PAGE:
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From time to time we feature "Keeping The Faith in Babylon: A Pastoral Resource For Christians In Exile", a weekly set of comments and reflections on the Revised Common Lectionary texts by Barry Robinson (Lion's Head, Ontario, Canada). Barry describes his resource this way: "Keeping The Faith in Babylon... is a word of hope from a pastor in exile to those still serious about discipleship in a society (and, too often, a church) that has lost its way". Contact Barry at firstname.lastname@example.org to request samples and get further subscription information. Snail mail inquiries can be sent to Barry at the address at the bottom of this page.
KEEPING THE FAITH IN BABYLON
A pastoral resource for Christians in Exile
Barry J. Robinson
The Fifteenth Sunday of Ordinary Time - Proper 10 - Year B
II Samuel 6:1-5,12-19; Psalm 24; Ephesians 1:3-14, Mark 6:14-29
'This Man is Disarmed and Dangerous'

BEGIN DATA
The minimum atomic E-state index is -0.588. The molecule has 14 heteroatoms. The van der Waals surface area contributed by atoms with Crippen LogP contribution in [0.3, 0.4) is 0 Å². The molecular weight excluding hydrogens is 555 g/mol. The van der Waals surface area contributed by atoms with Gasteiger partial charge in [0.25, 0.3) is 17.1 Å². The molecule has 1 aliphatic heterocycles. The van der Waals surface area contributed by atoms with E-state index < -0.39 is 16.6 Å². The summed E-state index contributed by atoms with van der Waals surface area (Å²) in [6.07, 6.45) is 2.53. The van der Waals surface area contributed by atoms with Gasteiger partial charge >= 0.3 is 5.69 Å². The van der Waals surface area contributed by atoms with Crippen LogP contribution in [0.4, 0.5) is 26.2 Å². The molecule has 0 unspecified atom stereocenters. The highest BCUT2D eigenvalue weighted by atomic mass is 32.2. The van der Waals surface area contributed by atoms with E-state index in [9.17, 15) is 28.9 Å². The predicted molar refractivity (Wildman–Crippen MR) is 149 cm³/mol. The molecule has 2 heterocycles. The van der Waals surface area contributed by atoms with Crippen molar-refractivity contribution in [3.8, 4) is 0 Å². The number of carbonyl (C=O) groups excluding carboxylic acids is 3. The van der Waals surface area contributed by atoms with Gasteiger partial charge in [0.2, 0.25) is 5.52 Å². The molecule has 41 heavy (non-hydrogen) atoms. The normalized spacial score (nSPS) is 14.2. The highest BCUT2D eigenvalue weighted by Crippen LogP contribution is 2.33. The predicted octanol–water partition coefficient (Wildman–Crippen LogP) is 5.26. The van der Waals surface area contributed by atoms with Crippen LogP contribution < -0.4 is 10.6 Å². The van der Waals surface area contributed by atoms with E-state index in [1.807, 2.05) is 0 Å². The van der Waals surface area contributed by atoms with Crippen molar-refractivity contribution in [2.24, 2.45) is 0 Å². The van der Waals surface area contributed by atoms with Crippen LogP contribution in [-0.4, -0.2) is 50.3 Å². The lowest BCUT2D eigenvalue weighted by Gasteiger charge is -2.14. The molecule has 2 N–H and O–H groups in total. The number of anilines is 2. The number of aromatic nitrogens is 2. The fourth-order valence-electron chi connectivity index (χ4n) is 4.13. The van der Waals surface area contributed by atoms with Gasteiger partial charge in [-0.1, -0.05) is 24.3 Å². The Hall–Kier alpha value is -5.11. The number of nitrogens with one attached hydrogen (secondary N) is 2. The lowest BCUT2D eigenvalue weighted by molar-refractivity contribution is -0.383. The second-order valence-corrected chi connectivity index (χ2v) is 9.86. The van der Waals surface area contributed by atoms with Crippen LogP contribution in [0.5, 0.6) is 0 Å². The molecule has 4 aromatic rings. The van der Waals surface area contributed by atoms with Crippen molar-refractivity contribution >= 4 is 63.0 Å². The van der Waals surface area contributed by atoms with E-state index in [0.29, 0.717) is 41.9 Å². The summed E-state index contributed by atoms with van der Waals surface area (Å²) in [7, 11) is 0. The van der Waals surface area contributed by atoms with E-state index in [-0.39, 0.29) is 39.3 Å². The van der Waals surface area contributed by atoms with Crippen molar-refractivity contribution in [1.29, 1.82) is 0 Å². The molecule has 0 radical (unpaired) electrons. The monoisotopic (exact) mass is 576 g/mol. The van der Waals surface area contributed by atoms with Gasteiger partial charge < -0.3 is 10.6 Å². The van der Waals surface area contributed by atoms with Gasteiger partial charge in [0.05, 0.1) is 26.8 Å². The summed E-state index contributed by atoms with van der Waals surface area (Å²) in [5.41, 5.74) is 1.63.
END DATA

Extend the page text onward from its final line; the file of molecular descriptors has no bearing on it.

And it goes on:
King Herod heard of it, for Jesus' name had become known. Some were saying, "John the baptizer has been raised from the dead; and for this reason these powers are at work in him." But others said, "It is Elijah." And others said, "It is a prophet." But when Herod heard of it, he said, "John, whom I beheaded, has been raised." In the early 1920s, Gandhi and India's National Congress Party began moving more and more towards civil disobedience as a chief political strategy in order to achieve independence from British colonial rule. In spite of violent setbacks to the cause and regular clashes with British authorities, which frequently landed him in jail, the founder of modern India never gave up his vision that the British could be driven from India without shedding one drop of British blood; and he continued to walk his way back and forth across the country preaching the gospel of non-violent resistance. As he did so, his reputation began to spread throughout the Indian subcontinent such that both Hindu and Muslim villagers would come from long distances on foot, with their bedding on their heads and shoulders, on bullock carts, and on horse back just to catch a glimpse of him. Never before, it seemed, had any political or perhaps religious leader, in his own lifetime stirred the masses to their very depths throughout the country and received the homage of so many people. Even the civil authorities had to sit up and take notice. Although they resented deeply what Gandhi was attempting to do, they could also not help but admire what he had come to represent. Eventually, the skeptical British Governor of Madras, who lost no love on Gandhi, was forced to declare that British Home Rule was now dealing with an entirely new political phenomenon. Gandhi is here with the whole of his gang. It is amazing what an influence this man is getting. One of my ADCs came from Calcutta with them in the train and was tremendously impressed with the huge crowds at every station, their orderliness, and absolute devotion to their leader. . . . Now I admit the position is becoming one of extraordinary difficulty. There is no doubt that Gandhi has got a tremendous hold on the public imagination. Because that is the kind of threat that the rulers of this world fear most. + Mark plunks us down squarely in the world of Real Politik in this week's gospel. It is the only story in the Gospel of any length that is not about Jesus; and it is no accident that Mark places it where he does. Jesus has just finished giving instructions to his disciples about how they are to embody God's love in the world. Expect opposition and trouble, he tells them, but the only thing you need to take with you is the gospel and a confident faith. And then, Mark, as if to "slam dunk" his point reminds us of the story of John the Baptist; and he does it in a very deliberate way. In the first place he does it by reminding him of the fear of King Herod. Now, you may remember that this is not Herod the Great, who ruled Israel around the time of Jesus' birth. This is Herod the Great's son by his Samaritan wife Malthace. He was called Herod Antipas to keep them straight and he was a chip off the old block. Mark calls him "King Herod", but the truth is he had only pretensions to be a king. He was the ruler of Galilee from about 4 B.C. to 39 C.E., making him the chief political authority, aside from the Romans, during the time of Jesus. His official position was really tetrarch of Galilee and Perea, a position made available to him as a result of his father's accommodation with the Romans. He never did get to be king of anything, although it was precisely this request to be called "King" by Rome and everyone else, the request for this title, that eventually got him sent into exile in 39 C.E. by a paranoid emperor Caligula. He was an ambitious, half-Jew, who, although he enjoyed great power and wealth, was despised both by his Roman masters and his Jewish subjects. He was the kind of ruler who thumbed his nose at Israel's religious laws, both by marrying his brother's wife Herodias and by building his capital city, Tiberias, on top of a pagan cemetery. The story that the gospels, as well as the Roman historian Josephus, tell is that he is the Herod who got into deep political controversy with John the Baptist. John was mad at Herod for several reasons; but the one that really stuck in John's craw was Herod's marriage to Herodias. John publicly accused this famous couple of "living in sin" and that was enough to turn Herodias practically purple with rage. Demonstrating that she was the one who wore the pants in the family, Herodias convinced Herod Antipas into throwing John in jail until she could figure out what to do with him. Well, apparently Herod feared John almost as much as he feared his wife. He knew how popular John was with the people and how dangerous it could be politically if there was ever an uprising over whatever he decided to do to John. At least in prison he could keep an eye on him, thought Herod, as well as keep peace in his own bedroom. But it wasn't just fear that motivated Herod. He was fascinated by John and couldn't help sneaking out of the bedroom at night and wandering down to the basement just so that he could hear John ranting in his old, dark prison cell. The portrait Mark paints is of a man who is transfixed with the very thing he fears and despises. "When he heard him," Mark says, ...he was greatly perplexed, and yet he liked to listen to him. Unfortunately this fascination was not enough to convince him to change his life; and the day Herod decided to throw a birthday party for himself to end all birthday bashes, he unwittingly set in motion forces the consequences of which he could never have foreseen, unless, of course, he had learned a few things from living with a schemer like Herodias. Apparently it was a banquet done in a fashion bound to impress all of Herod's political cronies and enemies and to offend the religiously scrupulous. The climax was when Herodias' daughter Salome, who was actually Herod's niece, danced an apparently lascivious dance that was meant to arouse Herod and make him vulnerable to suggestion. Whether the sexy Salome meant anything by it other than strutting her stuff, her mother saw it as the chance she had been waiting for. Caught up in the moment like a dirty-old man and macho ruler, Herod gave in to both his lust and his pride by following through on an oath to Salome to give her anything she wanted. Herodias made sure that it was John's head on a platter that "she wanted"; and that, as they say, was the end of John the Baptist. Or so everyone thought. By the time Mark tells us this story, John has been dead for some time and Jesus has been actively preaching his own message throughout Galilee. Although Herod apparently didn't know Jesus, he knew that something equally as powerful as John was stirring out there among the people. ...when Herod heard of it, he said, "John, whom I beheaded, has been raised." This is what Mark wants to tell us. This is not just a story to remind us of the dangers of preaching the truth, although that is certainly true. It is a story to remind us of the delusions of the powerful. Herod's own actions have engendered in him a deep-seated fear about the results of his deed. He interprets what he hears about Jesus "and his gang" by imagining John having come back to get him. Nor is this merely a story to tip us off about what is likely to befall Jesus in the end too. Of course, a similar fate is going to befall Jesus, as it befalls anybody with the courage to speak truth to the powerful. But that is not something Mark's church would ever have questioned. What they would have had doubts about was the effectiveness of such truth-telling. Would following Jesus and speaking the truth to loveless power ever make any difference in the end? Mark says that even defenseless, unarmed, de-capitated, dead men, like John the Baptist, come back to haunt the powerful of this world. They do. + One of the things that kept such moral and religious giants like Gandhi going in the face of such overwhelming odds was the profound conviction, not just that love would eventually conquer, but that evil would defeat itself. "When I despair," he said, "I remember that throughout history tyrants and dictators have always failed in the end. Think of it. Always." And you and I, dear friends, are part of what the prophets called a "saving remnant", that is to say, those who are content to cast our lots with the courageous victims of this world if only because, from the point of view of human survival, it seems better to do so. The very nature of the predators of this world who must, by force, disturb the balance of nature in order to survive, eventually becomes too big to survive. They fall on account of their own monstrous weight. Resurrection, therefore, belongs to those who want it badly enough. So does extinction. ------ II Samuel 6:1-19 - It is the kind of story that has inspired Hollywood movies like Raiders of the Lost Ark. The Ark of Yahweh symbolized tribal unity in ancient Israel and was believed to be Yahweh's actual throne whenever he sat down to judge Israel. As long as it remained outside David's city Jerusalem, it was a focus of power that resisted his control. In essence, it was a very heavy, ornate, portable religious shrine. The story of Uzzah, who seems to be zapped by whatever power the Ark has and is left dead and smoking in the dust just for trying to steady the Ark sounds magical and superstitious. David's ecstatic dance before the Ark as he brings it into Jerusalem also seems just as bit too contrived. If David had actually been affected by what the Ark stood for - the love of God - throughout his monarchy, perhaps he and his house would have fared better. As it was, David pursued power more insistently with consequences that proved ultimately tragic for himself. 1. What does this story of the Ark tell you about the prevailing religious and political mentality of the time? 2. In what ways have you observed Christians treating religious objects in incongruous and even tragic ways? Ephesians 1:3-14 - This opening summary of the letter to the church at Ephesus is in the form of a eulogy or prayer of blessing. God's work of election of believers is set forth. God's grace is lavishly bestowed on believers through Jesus Christ. God's saving work is conceived as a mystery that is now revealed. The church thus becomes the means by which God's manifold wisdom is displayed. 1. In what ways does this prayer speak to what you believe? 2. In what ways have Christians abused the notion of being "destined" for "salvation"? Mark 6:14-29 - Mark recounts in sordid detail the death of John the Baptist in order not just to explain the fate of John but to foreshadow that of Jesus. The portrait of the Herodian court takes on the character of a medieval morality play: an impressive political gathering, a dancing girl, a drunken oath and a scheming wife determine the end of one of the great prophets of Israel. But, as this week's reflection also suggests, perhaps Mark's larger purpose is to encourage Jesus' disciples and members of his own church with a reminder of how the rulers of this world are always haunted by their own dark deeds, thereby giving hope to all who dare to wear the prophetic mantle that their work is not in vain. 1. What does Mark's story indicate about what Herod was not able to do? 2. Of this gruesome event, Chrysostom remarked, "He cut off his head, but he did not cut off the voice. He curbed the tongue but he did not curb the accusation." What did he mean? In what way does this give you hope? 3. Why are the disarmed and morally courageous - dangerous? HYMN: Be Thou My Vision (Voices United 642)